Movie review: You’ll enjoy being caught up in the web of the new ‘Spider-Man’
There’ve already been a number of big screen Supermen, and a few Batmen, so no one should have a problem dealing with a third Spider-Man re-jumpstarting this franchise. Nothing can or should be taken away from Tobey Maguire or Andrew Garfield, the previous two fellows to don the Spidey suit, but British actor Tom Holland, who first played an extended cameo of him in “Captain America: Civil War,” now brings a whole new sense of fun and wonder to the role, as well as a blast of exuberant energy.
In a prologue to “Spider-Man: Homecoming,” hard-working demolition foreman Adrian Toomes (Michael Keaton) is overseeing a crew that’s cleaning up huge mess that, it’s hinted, was caused by some kind of alien attack. Government agents appear, tell Toomes and his men to scram, and they do, but not before taking some of the definitely other-worldly spoils of the battle with them.
The short version: Toomes is inventing and selling weapons that nothing on Earth can withstand to lots of nasty guys. He also eventually makes use of the weird technology to build himself a spectacular flying suit, turning himself into something he calls The Vulture.
Then it’s on to a scribbly set of credits that introduce “a film by Peter Parker,” pretty much a collection of shaky-cam clips that show the huge battle Spider-Man took part in in that previous Captain America film, all shot from Spidey/Parker’s viewpoint, jumping and fighting and having the time of his life.
The end of that segment is where this new film’s story really begins, with Tony Stark (Robert Downey Jr.) and his loyal assistant Happy (Jon Favreau) dropping Peter off at home in Queens with not much more than an “I’ll call you.”
A couple of months go by, and Peter feels stuck back in the rut of normal everyday life. He’s a very bright sophomore attending the Midtown School of Science and Technology, sharing an apartment with Aunt May (Marisa Tomei), hanging out with his one friend Ned (Jacob Batalon), and pining after a senior, the lovely Liz (Laura Harrier). But there’s also his nightlife, which consists of putting on the blue and red suit, swinging through New York, catching bad guys, and showing off to an adoring public. A nice touch, that shoots the energy level up even higher, is the accompaniment of the Ramones’ “Blitzkrieg Bop” to the goings-on.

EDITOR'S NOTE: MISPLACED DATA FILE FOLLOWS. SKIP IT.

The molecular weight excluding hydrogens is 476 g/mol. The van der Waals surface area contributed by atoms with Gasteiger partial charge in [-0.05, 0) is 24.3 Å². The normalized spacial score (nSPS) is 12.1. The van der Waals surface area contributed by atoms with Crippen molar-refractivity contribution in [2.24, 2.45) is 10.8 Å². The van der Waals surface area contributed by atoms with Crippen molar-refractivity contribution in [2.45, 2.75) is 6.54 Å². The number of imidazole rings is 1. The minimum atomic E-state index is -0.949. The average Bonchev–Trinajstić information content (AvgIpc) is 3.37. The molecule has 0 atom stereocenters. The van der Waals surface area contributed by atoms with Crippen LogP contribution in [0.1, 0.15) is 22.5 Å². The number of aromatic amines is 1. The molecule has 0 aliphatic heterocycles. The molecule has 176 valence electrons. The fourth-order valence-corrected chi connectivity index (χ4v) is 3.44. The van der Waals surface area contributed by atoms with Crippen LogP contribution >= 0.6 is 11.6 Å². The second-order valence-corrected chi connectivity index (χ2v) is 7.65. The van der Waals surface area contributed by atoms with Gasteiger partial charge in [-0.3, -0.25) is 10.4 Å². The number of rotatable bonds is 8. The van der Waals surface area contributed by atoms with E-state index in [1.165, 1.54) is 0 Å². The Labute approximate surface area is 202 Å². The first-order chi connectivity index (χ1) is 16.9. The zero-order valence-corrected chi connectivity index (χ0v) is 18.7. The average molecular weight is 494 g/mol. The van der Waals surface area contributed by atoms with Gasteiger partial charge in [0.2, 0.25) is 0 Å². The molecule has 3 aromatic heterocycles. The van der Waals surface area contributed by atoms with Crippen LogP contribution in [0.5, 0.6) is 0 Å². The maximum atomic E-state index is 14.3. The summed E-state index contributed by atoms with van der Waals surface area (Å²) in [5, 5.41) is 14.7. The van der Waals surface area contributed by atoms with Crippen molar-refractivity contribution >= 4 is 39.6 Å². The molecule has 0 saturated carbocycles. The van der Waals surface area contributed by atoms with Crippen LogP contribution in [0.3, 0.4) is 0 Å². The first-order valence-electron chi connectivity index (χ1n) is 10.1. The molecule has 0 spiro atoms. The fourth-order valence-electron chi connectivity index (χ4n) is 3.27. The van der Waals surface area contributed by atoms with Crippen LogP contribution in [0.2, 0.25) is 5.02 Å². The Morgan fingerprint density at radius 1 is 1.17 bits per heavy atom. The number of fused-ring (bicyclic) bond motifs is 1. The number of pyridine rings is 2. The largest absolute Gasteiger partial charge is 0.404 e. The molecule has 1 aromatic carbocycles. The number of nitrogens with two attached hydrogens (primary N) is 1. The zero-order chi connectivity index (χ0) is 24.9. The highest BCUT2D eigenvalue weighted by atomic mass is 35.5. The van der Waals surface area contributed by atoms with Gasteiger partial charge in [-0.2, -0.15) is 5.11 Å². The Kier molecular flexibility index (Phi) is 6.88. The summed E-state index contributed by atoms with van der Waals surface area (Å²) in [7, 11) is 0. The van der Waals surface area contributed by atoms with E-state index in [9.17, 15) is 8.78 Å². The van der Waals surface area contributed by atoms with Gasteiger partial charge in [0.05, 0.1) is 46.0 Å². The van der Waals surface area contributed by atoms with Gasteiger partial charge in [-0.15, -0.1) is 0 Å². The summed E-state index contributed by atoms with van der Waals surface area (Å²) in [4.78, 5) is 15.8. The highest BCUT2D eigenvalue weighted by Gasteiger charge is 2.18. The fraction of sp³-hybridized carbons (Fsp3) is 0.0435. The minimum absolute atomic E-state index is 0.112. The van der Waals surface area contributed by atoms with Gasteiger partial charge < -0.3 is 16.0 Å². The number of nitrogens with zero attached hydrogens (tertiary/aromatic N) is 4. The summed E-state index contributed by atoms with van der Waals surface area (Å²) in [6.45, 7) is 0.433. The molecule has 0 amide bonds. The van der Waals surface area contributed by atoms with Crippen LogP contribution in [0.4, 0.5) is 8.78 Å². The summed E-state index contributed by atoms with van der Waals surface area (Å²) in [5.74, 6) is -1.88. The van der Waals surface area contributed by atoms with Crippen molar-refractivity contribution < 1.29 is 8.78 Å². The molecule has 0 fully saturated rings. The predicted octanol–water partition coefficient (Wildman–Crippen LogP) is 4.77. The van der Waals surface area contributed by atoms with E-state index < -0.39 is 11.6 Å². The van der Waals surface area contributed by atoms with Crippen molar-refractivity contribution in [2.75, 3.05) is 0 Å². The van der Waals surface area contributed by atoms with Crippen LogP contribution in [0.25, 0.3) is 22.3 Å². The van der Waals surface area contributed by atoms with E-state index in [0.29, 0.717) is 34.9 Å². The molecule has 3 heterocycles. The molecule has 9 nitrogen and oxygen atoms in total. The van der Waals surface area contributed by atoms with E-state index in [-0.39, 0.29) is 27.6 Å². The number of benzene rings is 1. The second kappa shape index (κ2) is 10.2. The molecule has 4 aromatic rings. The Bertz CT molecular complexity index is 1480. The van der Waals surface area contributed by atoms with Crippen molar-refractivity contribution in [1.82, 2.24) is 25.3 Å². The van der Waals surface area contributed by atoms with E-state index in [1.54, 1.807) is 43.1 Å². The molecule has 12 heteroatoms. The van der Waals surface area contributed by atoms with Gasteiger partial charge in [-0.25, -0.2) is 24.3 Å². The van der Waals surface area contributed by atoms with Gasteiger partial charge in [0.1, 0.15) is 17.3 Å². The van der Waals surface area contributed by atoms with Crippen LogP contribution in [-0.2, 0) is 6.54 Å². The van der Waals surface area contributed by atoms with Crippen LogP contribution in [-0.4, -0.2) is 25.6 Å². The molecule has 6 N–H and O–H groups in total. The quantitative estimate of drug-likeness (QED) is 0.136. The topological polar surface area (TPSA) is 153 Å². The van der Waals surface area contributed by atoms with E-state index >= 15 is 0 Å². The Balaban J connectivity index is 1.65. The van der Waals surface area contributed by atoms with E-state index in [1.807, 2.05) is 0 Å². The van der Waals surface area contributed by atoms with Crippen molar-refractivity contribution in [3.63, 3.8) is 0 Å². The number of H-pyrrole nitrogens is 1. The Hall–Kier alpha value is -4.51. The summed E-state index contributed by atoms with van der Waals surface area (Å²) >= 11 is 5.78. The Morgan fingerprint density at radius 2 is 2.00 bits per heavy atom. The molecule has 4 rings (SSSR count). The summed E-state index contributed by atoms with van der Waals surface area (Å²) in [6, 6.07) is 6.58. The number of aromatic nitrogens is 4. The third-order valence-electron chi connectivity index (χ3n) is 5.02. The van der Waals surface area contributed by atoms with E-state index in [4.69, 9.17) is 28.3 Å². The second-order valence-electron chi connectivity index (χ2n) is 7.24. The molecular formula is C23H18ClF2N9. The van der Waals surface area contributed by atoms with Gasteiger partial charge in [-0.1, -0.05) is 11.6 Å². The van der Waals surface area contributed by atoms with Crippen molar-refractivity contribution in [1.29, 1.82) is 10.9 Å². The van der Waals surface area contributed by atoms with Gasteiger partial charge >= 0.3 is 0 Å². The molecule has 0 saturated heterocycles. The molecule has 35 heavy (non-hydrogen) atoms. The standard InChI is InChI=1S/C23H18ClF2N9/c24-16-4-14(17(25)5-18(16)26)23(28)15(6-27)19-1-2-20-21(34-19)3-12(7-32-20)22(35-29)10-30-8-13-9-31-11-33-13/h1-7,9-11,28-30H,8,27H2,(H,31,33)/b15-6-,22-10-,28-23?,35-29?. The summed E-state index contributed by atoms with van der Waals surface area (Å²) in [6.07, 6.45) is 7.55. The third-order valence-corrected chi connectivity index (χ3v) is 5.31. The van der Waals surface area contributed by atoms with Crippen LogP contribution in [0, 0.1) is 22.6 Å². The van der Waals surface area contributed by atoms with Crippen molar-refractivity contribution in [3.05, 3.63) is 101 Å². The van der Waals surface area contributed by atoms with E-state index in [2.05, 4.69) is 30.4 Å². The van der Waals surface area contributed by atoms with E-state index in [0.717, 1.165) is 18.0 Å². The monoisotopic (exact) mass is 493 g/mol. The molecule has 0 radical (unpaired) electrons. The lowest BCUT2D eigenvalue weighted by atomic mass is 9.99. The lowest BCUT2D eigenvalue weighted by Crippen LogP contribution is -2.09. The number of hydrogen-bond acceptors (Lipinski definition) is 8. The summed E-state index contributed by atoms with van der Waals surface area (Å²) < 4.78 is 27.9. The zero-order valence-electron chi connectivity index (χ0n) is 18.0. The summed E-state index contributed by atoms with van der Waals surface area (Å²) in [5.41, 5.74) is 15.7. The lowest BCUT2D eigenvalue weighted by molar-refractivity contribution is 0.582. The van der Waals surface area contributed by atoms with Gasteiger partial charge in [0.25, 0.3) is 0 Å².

Complications develop early on, as does the trademark appearance by Stan Lee, this time at the 17-minute mark, when he shouts at Spidey, “Don’t make me come down there, you punk!” But he’s the least of our hero’s worries. There are some masked men robbing an ATM with a very strange weapon (one they just might have gotten from a Mr. Toomes); his goofy pal Ned stumbles upon his secret identity, and is sworn to secrecy, but comically can’t shut up about it; Peter is just short of obsessed with Liz, then finds out that she has a sort of crush on Spider-Man; and Happy won’t return any of his calls about “when is my next mission?”
Six different writers are credited with the screenplay, which is usually a sign of unfocused mayhem in a movie. But though this script goes in a lot of directions, it always keeps two characters firmly in focus: Peter Parker and Adrian Toomes (and, of course, their alter egos). Peter wants nothing more than to become an Avenger, after that brief taste of being one in the previous film. But Tony Stark doesn’t think he’s mature enough to do it without getting killed. The Vulture is a bad guy arms dealer who does it to support his family, as he’s a loving husband and father. But he also happens to be a psychotic killer. Both Holland and Keaton play the parts magnificently, and their brief verbal exchanges are some of the best parts of the film. Another is the revelation of just what the Spidey suit — designed by Tony Stark — can do (taser webs, anyone?), and yet another is the great ending, and the ending after that, and ... nope, don’t leave yet ... the one after THAT.
— Ed Symkus writes about movies for More Content Now.
Written by Jonathan Goldstein, John Francis Daley, Jon Watts, Christopher Ford, Chris McKenna, Erik Sommers; directed by Jon Watts
With Tom Holland, Michael Keaton, Robert Downey Jr., Marisa Tomei, Jacob Batalon, Laura Harrier